Yael Rubinstein, Israeli Ambassador to Cambodia, on a brief visit to discuss helping to improve medical care in rural areas.
n a brief visit to Phnom Penh, Yael Rubinstein, the Israeli Ambassador to Thailand
and Cambodia, met with top government health officials on November 30 to discuss
ways of improving medical treatment in Cambodia, particularly in rural areas.
"The minister inquired if we could donate two or three of our ambulances as
they have a great need for them in the rural areas," Rubinstein said. "We
recently upgraded our army's four-wheel drive medical trucks, so we hope to donate
some of our fully equipped second-hand vehicles that are still in good working order."
Providing Israeli volunteers for medical training in rural provinces was also discussed.
The ambassador expressed her hope that the high rate of mortality during labor for
rural women could be reduced by the proposed medical training courses.
"In Israel we have the expertise - our resources are among the highest in the
world," said Rubinstein. "I believe in working together. With our knowledge
and Cambodia's abilities we can provide help in these areas."
According to Rubinstein, plans for a mobile health center able to visit rural villages
are also under way.
The ambassador was accompanied by consul Dvir Yaacov and surgical expert Dr Yitzchak
Ramon will remain in Phnom Penh for ten days to assist Dr Reid Sheftall at the American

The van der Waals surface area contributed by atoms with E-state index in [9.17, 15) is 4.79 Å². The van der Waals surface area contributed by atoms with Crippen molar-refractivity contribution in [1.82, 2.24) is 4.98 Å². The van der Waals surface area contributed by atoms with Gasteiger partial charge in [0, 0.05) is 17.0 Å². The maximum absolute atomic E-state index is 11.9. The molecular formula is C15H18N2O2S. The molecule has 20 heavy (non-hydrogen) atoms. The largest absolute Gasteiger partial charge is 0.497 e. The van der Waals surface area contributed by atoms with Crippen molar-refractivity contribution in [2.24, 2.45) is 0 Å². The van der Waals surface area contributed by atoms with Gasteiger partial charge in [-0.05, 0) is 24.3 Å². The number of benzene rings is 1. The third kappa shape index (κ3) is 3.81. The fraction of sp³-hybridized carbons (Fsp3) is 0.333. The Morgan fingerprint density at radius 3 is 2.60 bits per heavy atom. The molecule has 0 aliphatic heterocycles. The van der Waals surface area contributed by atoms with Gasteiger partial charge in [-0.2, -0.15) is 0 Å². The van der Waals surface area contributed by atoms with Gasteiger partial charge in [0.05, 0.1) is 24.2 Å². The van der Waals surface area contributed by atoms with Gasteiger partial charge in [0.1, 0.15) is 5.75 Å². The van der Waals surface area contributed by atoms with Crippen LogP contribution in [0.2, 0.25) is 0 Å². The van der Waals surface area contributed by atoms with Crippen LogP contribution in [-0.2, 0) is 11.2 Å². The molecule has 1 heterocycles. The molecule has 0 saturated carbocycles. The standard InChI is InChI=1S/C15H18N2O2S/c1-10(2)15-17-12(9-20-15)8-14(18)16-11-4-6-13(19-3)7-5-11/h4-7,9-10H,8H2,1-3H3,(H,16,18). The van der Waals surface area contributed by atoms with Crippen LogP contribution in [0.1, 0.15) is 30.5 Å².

Medical Center. He's scheduled to train local staff in burn reconstruction and perform
surgeries on Cambodian burn victims.
"I first read about the work of Dr Reid in the Phnom Penh Post," Rubinstein
said. "So I recommended to the [Israeli] Ministry of Health that they send a
surgeon to help."
The ministry contacted Ramon who has been a surgeon in Israel for over 15 years and
has volunteered on two occasions in the Philippines.
During their stay the group also made time to visit Jeanene's Children's Association
orphanage in Toul Kork to deliver donations of clothes, toys, bedding and eight computers
that will enable computer training lessons for the children.
The donations came from Israeli nationals living in or visiting Thailand over the
past few months. Ventura Nir, the Israeli embassy computer technician for Southeast
Asia, spent his visit setting up the computers and the goods were distributed to
the children by the ambassador and her colleges.
"I am very happy... I have earrings, clothes, a pillow... I am very happy,"
said Sophal Nob, a young girl living at the orphanage. "I like them so much!"
"We were told about the children on our visit in May so we came to meet them
and we fell in love," Rubinstein said. "We have decided to adopt them."
Through a translater Rubinstein told the children, "We're going to continue
coming as often as we can."